When Buncombe County was formed in 1792, firefighting efforts were left up to individual landowners and helpful neighbors using buckets and a nearby well or body of water. Not until 1882 was an organized, community-sponsored fire department established; this was the Asheville Fire Department. Other fire departments followed, and no two were the same. Stations appeared in the towns of Weaverville and Black Mountain, while others sprang up in the residential communities of Kenilworth, Biltmore Forest, and George Vanderbilt's Biltmore Village. In September 1953, county commissioners formally passed a resolution for county aid and supervision for rural volunteer fire departments. Through photographs that illustrate firefighting in many of its forms--rescue squads, wildland firefighting units, ladies auxiliaries, and ambulance services--Firefighting in Buncombe County showcases and honors the firefighters of this mountainous area who have always worked to keep their communities safe.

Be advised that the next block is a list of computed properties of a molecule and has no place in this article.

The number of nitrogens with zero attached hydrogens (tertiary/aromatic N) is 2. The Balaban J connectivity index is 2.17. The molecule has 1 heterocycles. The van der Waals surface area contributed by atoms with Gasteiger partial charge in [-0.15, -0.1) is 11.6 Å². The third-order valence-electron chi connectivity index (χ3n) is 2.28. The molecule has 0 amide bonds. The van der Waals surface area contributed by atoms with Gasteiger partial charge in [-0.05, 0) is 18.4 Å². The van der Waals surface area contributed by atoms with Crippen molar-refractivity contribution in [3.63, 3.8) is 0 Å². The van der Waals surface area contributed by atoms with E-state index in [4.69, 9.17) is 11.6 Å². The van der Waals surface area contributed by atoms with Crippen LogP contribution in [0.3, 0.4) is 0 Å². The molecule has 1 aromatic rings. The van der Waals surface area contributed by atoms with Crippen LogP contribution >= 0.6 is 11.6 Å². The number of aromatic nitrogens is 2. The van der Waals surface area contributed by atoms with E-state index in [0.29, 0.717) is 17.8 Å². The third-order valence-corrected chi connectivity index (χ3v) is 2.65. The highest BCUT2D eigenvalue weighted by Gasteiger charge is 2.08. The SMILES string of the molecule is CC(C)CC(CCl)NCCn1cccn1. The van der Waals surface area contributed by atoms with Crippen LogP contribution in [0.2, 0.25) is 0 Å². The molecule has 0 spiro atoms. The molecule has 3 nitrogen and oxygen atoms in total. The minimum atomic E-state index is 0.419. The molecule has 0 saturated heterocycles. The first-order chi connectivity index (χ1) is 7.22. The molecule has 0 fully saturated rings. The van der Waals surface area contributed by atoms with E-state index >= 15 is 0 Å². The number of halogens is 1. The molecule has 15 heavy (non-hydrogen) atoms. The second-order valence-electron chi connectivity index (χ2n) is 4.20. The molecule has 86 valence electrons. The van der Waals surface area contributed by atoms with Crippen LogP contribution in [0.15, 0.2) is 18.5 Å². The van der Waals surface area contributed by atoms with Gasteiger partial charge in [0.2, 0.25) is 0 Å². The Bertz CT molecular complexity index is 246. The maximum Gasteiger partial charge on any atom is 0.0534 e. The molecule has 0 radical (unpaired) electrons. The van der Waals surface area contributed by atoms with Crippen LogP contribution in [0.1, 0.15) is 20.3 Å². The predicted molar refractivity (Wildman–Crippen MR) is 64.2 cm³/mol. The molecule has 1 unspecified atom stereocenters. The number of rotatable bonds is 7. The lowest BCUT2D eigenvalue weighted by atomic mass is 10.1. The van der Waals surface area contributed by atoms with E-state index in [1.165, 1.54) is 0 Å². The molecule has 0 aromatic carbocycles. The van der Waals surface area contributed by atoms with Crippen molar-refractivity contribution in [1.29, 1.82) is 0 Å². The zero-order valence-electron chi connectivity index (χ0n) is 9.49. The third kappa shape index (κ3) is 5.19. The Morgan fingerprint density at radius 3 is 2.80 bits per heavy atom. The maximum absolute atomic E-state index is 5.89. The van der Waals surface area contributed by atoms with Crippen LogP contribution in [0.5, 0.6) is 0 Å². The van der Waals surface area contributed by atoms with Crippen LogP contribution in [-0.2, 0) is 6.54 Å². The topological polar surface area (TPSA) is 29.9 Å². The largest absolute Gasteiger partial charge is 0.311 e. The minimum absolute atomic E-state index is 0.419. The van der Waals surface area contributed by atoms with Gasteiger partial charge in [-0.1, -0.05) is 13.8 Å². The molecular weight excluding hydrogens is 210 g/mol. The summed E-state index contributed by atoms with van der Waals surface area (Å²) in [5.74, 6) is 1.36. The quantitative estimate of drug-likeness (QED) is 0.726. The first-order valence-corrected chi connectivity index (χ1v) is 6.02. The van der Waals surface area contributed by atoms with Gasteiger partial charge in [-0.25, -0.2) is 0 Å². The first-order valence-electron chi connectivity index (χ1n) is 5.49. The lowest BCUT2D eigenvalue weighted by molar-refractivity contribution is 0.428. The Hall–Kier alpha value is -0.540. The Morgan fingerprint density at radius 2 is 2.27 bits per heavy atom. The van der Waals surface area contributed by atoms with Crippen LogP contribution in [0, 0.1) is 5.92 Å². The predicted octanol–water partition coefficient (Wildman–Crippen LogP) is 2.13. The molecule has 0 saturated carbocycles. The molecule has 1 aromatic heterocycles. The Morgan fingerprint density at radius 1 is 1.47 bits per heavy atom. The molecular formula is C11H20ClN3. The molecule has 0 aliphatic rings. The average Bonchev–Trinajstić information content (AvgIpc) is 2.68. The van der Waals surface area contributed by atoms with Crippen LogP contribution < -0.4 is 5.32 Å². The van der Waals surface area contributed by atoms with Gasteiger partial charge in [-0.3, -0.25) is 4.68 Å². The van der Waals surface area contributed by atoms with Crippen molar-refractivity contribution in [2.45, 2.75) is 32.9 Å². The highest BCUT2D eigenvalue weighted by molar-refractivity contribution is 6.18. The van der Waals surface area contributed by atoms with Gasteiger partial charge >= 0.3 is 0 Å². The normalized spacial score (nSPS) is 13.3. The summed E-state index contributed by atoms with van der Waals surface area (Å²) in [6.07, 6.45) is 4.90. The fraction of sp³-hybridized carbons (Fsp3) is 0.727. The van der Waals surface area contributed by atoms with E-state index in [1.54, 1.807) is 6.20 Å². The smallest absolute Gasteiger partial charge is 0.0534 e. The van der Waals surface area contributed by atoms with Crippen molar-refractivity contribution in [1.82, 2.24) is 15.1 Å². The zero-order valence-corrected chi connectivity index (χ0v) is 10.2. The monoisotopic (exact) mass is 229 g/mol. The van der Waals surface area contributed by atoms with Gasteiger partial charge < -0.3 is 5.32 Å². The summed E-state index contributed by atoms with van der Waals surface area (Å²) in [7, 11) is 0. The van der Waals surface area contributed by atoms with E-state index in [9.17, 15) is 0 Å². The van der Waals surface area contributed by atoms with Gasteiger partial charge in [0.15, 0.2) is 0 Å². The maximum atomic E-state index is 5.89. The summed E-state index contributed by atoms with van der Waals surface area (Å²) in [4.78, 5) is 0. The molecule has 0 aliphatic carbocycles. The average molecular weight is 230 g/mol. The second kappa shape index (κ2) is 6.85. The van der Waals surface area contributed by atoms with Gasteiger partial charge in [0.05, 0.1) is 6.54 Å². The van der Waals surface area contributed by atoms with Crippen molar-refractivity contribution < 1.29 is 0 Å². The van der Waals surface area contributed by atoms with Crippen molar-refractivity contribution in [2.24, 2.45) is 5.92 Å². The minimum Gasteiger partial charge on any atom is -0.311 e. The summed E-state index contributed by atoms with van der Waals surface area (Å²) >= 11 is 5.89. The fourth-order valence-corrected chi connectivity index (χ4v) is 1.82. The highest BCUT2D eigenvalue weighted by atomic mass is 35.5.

|Publisher:||Arcadia Publishing SC|
|Product dimensions:||6.69(w) x 9.61(h) x 0.38(d)|
About the Author
Author Brian Lawrence, a long-standing firefighter in both Illinois and North Carolina, currently serves as engineer and historian for the Asheville Fire Department. Local libraries, department archives, and community-member interviews were used to collect images and information for this first-ever book on firefighting in Buncombe County.